Nothing, “Dance on the Blacktop”
Dance on the Blacktop
When Nothing was touring fresh off the release of their debut LP Guilty of Everything in 2014, there was a palpable feeling of unease among their audiences. Fans of Dominic Palermo’s disbanded hardcore-punk group Horror Show nervously wrung their tatted hands as they leered at the surrounding crowd of shoegaze enthusiasts, who themselves felt out of place when the band finally took the stage to a recording of the anxious a cappella of Daniel Johnston’s “Devil Town.” Among the softest groups listed on Relapse Records’ roster, and among the heaviest to play alongside Whirr, Airiel, and Swirlies, Nothing quickly branded themselves as a difficult band to pin down—an eeliness that’s managed to subside with every step the band takes in the direction of conventional shoegaze.
On their third album, Dance on the Blacktop, the only thing that really separates Nothing from contemporary shoegaze purists is the residual memory of the hardcore punk ethos that fueled their debut. There’s a moment midway through “You Wind Me Up” (a near-perfect imitation of a ’gazy Labrador Records deep cut), for example, where the band replicates the brooding precipice on Guilty of Everything’s “Get Well”—yet rather than plummeting to a bottomless breakdown, it blends back into the soft chorus, ultimately followed by a bold key change. As was the case with 2016’s Tired of Tomorrow, what initially feels like a watered-down sequel to a totally unique album reveals itself to be an impressive demonstration of dream-pop art brut.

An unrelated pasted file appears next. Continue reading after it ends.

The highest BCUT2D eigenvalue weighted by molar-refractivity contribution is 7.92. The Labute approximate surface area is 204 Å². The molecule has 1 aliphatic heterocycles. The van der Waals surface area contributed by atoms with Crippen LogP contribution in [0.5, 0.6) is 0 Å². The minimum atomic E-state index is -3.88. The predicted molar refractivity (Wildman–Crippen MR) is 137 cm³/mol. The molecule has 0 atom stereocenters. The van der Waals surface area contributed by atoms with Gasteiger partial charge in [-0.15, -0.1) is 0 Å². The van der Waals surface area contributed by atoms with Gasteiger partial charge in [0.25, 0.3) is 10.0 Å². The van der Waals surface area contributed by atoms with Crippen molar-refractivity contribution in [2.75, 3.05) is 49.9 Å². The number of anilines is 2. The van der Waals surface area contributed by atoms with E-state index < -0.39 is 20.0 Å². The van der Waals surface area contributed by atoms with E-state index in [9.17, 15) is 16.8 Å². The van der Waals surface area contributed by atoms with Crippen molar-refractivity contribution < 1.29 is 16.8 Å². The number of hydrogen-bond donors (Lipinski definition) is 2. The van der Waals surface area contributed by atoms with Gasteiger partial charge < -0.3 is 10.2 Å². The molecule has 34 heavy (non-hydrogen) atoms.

This isn’t to say the bite of “Dig” or “ACD” doesn’t reveal itself here—opener “Zero Day” is armed with an edgy riff that’s later repurposed for “Us/We/Are” and “I Hate the Flowers.” But at the same time, Palermo’s vocals are nearly unrecognizable on Blacktop, reaching a higher register encouraged by an icier instrumental accompaniment. By the second song he’s already reached a whispiness previously reserved for the emotional crush of Guilty’s closing title track. Because the band has largely exorcised the violent energy matched by Palermo’s lyrics, the apocalyptic imagery and self-criticism find themselves front and center here (“Empty sky of everlasting misfortune / The harvest is dead”), providing the only sound case against capitalizing the “n” in “Carpenter’s Son”’s closing lyric: “Nothing’s a surprise.”